That’s pretty much my parenting philosophy: if you give something a try and you hate it, you don’t have to do it again (except for necessary stuff like the dentist). Sometimes I will make a new dish for dinner that is made up of all his favorite foods but is otherwise unfamiliar, and I’ll be insistent that he try it, maybe even two bites worth, but usually one rejected bite is enough for me to agree it goes on the “no thank you” list. It’s normal to not like things. Have you ever met an adult who loved every single food? Or enjoyed every movie they’d ever watched? I have one kid that legitimately doesn’t like potatoes, except for fries. I’ve made them every way I could think of, and he doesn’t like them, so I don’t offer anymore. Another kid hates the snow monster in Frozen. He watched it, thought about it, and decided he doesn’t care for that scene. It’s okay to have certain things you dislike.
After attempting to deescalate with my middle kid, he said he needed a potty break and was mad we were at the beach where he couldn’t go to the bathroom. Luckily, this beach had a very nice bathroom and I walked him to the little hut while he sobbed and fretted about the sun and and the heat and the sand. Once he was situated on the potty, he looked around and stopped crying. He told me he was scared that there would be fish in the water and he would be allergic to them. His new allergy is scary for all of us, and it’s hard to know what is safe and what isn’t. It’s not like when we found out he was allergic to peanuts and we already knew he could eat other nuts and products labeled “made in a factory that processes peanuts” without any problems. This allergy is new, and all the rules have changed. Nothing we were able to do before is relevant now, because six months ago he wasn’t allergic to fish.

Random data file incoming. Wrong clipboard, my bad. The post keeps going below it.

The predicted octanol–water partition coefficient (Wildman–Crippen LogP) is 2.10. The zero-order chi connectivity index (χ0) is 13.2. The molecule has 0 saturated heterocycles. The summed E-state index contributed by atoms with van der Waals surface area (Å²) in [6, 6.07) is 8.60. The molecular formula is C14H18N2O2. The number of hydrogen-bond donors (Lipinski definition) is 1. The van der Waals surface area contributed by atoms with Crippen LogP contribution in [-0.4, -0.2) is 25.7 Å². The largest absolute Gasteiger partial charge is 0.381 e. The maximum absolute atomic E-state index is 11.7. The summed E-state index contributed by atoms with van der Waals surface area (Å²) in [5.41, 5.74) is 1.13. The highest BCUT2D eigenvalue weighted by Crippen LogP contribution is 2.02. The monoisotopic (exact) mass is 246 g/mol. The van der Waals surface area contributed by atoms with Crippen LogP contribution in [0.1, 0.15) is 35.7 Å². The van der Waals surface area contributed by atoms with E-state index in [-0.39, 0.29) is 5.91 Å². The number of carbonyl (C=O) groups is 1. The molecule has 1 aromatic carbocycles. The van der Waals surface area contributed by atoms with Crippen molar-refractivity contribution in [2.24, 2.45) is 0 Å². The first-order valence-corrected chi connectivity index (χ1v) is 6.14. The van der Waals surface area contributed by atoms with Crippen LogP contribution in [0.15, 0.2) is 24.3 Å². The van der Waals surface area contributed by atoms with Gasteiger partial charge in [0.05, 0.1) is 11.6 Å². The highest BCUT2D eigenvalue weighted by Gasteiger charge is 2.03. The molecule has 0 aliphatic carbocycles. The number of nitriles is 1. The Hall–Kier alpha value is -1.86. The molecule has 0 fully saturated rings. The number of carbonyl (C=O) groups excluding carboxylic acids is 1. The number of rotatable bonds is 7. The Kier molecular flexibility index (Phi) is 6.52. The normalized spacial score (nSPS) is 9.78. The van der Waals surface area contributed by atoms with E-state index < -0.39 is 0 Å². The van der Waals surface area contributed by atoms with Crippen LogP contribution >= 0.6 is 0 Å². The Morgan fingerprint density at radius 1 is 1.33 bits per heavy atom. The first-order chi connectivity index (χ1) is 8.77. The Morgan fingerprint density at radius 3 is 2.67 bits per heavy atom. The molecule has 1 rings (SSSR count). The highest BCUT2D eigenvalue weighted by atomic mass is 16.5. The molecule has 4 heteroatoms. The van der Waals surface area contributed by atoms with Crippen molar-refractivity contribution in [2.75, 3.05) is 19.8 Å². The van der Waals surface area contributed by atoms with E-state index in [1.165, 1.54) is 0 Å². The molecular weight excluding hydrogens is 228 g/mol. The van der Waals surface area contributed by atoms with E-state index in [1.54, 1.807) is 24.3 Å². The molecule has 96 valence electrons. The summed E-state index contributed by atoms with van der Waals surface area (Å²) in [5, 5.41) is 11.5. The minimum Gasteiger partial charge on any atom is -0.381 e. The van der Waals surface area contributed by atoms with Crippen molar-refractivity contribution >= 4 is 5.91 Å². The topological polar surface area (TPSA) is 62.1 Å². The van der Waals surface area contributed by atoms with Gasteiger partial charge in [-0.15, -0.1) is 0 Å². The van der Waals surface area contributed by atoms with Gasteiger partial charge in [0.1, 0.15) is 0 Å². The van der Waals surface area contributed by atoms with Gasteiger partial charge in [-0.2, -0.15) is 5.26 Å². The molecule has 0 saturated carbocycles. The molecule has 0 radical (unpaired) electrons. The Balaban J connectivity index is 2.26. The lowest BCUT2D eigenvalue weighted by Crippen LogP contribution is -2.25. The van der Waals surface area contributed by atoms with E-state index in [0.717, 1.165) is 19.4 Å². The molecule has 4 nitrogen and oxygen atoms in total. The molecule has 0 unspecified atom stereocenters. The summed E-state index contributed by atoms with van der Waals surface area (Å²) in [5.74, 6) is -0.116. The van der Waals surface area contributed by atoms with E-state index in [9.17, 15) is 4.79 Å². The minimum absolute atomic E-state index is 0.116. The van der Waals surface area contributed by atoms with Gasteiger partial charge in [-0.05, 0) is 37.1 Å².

Leaving the house has been challenging for all of us. It kind of feels like walking on a tightrope without a net. The house has everything we love and everything we need and nothing that can poison us, like jars of peanut butter or cross contamination in the kitchen (we no longer eat fish with the kids at the table). When we leave, it’s difficult to remember all the things we need every day, like when I remembered to pack all the equipment to treat an allergic reaction (Benadryl, EPI pens, etc) but forgot the daily allergy meds the kids take for seasonal allergies.
My son was scared at the beach because of sensory overload, but also because he didn’t want to be in a place that might not have a bathroom, or dip his toes in water that might hurt him. And really, that’s completely understandable. He warmed up once he saw my mom building sand castles with his siblings, and I told him what we would do differently next time we went, like putting sunscreen on before we left the house so it wouldn’t get all sandy. He spent the rest of the time we were there drawing in wet sand and rolling in the water, so I’m hopeful he’ll give it another shot.
We are learning from each experience and trying to make it easier on the kids or easier on ourselves the next time around. Though I’m more of a pool person than a beach person, it was a stunning sight — so much open water when our world has been so small for so long.